Dengue Alert

If you are new to Latin America then the word Dengue may be new to you. If you are going to retire and live here, then it is a word you need to know and understand.

There have been 6 deaths attributed to Dengue so far this year.

Here is an excerpt from a Stanford University website describing dengue.

The Dengue virus is a member of the virus family Flaviviridae and is transmitted to people through the bite of the mosquitoes Aedes aegypti and Aedes albopictus. Dengue virus is now believed to be the most common arthropod-borne disease in the world. Dengue is mainly found in the tropics because the mosquitoes require a warm climate. A major fear of epidemiologists is that the mosquitoes will develop resistance to cooler climates and then be able to infect people in the United States and other temperate climates. The virus is transmitted when a mosquito of the Aedes genus bites an individual infected with dengue virus. The virus in the blood of the infected individual then infects the mosquito and travels from the mosquito’s stomach to its salivary glands were the virus multiplies. The virus is then injected into another person when the mosquito injects anticoagulants that prevent blood clotting when the mosquito is feeding. The mosquito remains able to transmit dengue for its entire life.

Another source of information is the Center of Disease Control.

Here is a post I referenced in the past showing how to make a dengue trap. Stay safe out there. The life you save may be your own.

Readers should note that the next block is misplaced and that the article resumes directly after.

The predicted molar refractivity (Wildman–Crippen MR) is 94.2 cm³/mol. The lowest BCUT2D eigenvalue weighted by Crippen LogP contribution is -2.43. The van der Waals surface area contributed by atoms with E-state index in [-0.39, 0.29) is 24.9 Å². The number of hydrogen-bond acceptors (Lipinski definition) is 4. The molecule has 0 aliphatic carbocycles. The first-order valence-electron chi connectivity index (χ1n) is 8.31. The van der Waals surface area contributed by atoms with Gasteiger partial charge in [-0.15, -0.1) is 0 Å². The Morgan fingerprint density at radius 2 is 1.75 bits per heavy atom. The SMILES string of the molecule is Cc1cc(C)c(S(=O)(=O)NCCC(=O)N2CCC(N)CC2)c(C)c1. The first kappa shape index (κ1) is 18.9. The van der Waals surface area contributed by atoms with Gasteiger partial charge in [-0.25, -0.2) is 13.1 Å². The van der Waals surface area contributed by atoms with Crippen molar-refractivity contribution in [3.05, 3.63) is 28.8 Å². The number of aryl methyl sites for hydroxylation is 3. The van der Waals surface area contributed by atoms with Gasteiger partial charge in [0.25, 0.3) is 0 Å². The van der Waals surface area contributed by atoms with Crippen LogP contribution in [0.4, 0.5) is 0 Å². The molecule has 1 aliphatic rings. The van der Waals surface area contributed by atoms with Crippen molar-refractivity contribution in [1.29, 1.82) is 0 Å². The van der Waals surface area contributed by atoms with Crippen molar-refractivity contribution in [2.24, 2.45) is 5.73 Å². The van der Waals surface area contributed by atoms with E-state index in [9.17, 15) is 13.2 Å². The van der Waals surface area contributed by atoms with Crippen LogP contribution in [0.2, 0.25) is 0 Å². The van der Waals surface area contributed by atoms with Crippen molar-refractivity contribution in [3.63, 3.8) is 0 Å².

7 thoughts on “Dengue Alert

  1. The other thing I’d mention is that folks need to deny mosquitoes breeding places, specifically, bodies of standing water (puddles, if you please). These would include unused/empty swimming pools and fountains, buckets out in the open, old tires (this is a big problem throughout the Central American isthmus), garbage containers, etc. As well, in Panama, there are a lot of open ditches that should be cleaned out or drained, or perhaps sprayed with some sort of light oil….Good luck!

  2. Dengue gets even scarier when you consider the informal names “breakbone fever” and “rompehuesos”.

    From a newspaper comment in Trinidad:

    http://legacy.guardian.co.tt/archives/2008-08-26/bratt.html

    …a lovely name for dengue, they call it fiebre de rompehuesos or “breakbone fever.” Somehow the English does not have the impact that rompehuesos has …

    Perhaps it’s the “r’s.”

  3. Don, last year I saw somewhere how to make this trap. I did make it and I didn’t collect any mosquitos. If anyone makes it and it works, please let me know. I am not sure what happened, I thought I followed the directions, and I know we had mosquitos, so please follow up and let me know how yours worked. Thank you, Marianne

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